Pan con tomate is a ridiculously simple Spanish snack of grilled, garlic-rubbed bread with raw, ripe tomatoes. With all the tomatoes in our half share lately, I’ve been fixing it for lunch almost every day (and sometimes in the wee hours of the morning as a restorative post-work snack).
Traditionally, you crush the halved tomato directly onto the hot bread, like a schoolyard bully, but I find the bread gets squished that way. Instead, grate the tomato to make a little bowl of sweet-savory pulp, ready for spooning onto bread, or dipping. And that’s it. Once you’ve made pan con tomate once, you won’t need a recipe to make it again. –Tejal
Pan con tomate
2 long, generous slices of baguette
3 tablespoons olive oil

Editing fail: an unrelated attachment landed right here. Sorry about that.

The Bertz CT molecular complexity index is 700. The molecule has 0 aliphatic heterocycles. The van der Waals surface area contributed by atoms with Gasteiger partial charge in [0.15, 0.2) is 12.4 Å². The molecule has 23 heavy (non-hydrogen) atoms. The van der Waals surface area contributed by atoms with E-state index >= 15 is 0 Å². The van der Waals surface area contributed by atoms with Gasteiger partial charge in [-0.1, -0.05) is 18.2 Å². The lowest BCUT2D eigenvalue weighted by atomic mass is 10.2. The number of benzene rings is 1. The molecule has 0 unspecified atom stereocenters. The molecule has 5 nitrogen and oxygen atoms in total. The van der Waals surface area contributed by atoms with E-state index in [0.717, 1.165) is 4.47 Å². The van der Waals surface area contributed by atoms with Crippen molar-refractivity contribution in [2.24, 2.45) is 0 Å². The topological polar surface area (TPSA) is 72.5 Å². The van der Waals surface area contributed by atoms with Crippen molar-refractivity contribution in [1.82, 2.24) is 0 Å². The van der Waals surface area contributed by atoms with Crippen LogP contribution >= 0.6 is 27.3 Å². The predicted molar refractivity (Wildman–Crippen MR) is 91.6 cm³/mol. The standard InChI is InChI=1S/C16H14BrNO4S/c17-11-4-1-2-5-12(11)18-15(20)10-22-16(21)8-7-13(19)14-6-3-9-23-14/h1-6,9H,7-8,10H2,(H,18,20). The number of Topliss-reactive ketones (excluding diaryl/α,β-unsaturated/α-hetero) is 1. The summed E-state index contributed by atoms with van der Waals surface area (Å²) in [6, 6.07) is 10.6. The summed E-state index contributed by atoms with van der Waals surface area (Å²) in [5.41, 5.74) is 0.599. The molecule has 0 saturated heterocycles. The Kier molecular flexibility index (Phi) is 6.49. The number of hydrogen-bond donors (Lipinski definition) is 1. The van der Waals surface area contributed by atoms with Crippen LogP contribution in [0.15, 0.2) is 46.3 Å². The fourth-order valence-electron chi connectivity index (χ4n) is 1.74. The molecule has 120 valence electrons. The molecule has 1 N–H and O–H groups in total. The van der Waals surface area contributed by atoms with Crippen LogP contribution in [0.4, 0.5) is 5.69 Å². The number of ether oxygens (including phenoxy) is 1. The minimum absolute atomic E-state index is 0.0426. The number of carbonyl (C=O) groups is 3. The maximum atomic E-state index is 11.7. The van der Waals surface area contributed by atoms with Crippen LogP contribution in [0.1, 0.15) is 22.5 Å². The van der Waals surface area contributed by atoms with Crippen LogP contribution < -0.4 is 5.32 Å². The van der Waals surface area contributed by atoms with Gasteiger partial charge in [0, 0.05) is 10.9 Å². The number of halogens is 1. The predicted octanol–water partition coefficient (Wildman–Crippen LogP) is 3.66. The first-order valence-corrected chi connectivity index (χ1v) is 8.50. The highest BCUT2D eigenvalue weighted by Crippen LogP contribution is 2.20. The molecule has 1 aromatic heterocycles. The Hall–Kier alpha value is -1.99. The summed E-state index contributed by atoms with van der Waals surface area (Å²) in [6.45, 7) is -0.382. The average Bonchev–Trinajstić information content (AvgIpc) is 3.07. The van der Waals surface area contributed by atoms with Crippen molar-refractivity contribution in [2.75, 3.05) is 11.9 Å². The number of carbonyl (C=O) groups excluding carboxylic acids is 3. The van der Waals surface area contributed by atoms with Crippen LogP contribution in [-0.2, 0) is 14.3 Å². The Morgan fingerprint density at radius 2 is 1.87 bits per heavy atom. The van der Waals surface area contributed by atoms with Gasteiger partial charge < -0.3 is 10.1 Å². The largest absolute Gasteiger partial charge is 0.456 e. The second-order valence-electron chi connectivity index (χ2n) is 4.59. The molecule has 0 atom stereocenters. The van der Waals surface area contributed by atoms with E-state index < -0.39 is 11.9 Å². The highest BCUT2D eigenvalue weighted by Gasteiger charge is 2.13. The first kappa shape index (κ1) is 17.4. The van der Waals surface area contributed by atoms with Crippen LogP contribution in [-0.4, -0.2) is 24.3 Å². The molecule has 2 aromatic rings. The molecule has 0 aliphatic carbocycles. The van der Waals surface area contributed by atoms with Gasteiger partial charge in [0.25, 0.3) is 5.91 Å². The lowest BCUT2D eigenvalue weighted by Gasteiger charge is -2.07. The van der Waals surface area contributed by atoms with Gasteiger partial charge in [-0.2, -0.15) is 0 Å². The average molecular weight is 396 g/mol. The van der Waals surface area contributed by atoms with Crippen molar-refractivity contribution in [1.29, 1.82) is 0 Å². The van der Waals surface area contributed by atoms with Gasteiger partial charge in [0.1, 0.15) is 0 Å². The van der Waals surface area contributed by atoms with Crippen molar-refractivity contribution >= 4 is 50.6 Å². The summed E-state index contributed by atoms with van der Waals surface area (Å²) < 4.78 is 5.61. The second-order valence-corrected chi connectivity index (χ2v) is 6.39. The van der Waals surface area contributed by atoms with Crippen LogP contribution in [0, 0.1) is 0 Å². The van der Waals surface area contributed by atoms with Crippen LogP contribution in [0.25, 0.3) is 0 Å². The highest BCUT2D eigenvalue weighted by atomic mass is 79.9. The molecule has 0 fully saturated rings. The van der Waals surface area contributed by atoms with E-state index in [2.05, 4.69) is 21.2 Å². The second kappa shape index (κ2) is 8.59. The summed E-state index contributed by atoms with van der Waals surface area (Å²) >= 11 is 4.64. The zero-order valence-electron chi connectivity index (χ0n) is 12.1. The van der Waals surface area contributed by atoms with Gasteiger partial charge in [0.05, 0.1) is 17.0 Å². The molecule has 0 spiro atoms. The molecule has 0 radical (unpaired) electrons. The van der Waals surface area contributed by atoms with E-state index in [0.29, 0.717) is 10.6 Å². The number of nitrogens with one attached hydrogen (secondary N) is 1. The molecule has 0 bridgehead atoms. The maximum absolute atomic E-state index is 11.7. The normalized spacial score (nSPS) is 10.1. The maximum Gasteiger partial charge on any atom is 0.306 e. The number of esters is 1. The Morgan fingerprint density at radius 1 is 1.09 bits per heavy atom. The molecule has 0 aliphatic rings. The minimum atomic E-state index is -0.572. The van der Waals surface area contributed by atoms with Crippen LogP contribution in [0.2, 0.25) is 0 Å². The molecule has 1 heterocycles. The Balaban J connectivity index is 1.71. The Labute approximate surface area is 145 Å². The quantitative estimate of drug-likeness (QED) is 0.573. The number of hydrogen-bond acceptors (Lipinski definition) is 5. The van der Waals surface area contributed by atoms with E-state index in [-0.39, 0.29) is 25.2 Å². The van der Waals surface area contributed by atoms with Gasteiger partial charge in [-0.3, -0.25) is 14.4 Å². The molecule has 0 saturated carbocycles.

1 garlic clove
2 ripe tomatoes
Salt and pepper, to taste
Drizzle or brush the baguette with 2 tablespoons of the olive oil and put under the grill until it’s nice and brown. Peel the garlic clove and rub it all over the hot bread. It’ll disintegrate a little, that’s good. When you’ve covered the bread with garlic, you can set the stubby clove aside. Halve the tomatoes and grate them into a bowl like a block of cheese, pushing everything through the metal except for the skin. Season the tomato pulp with a little salt and pepper, and another tablespoon of olive oil. Now you can either spoon the mix on top of the bread (in which case you have to eat it before the bread gets soaked through) or keep it on the side for leisurely dipping and spooning (in which case you can take your time). Enjoy!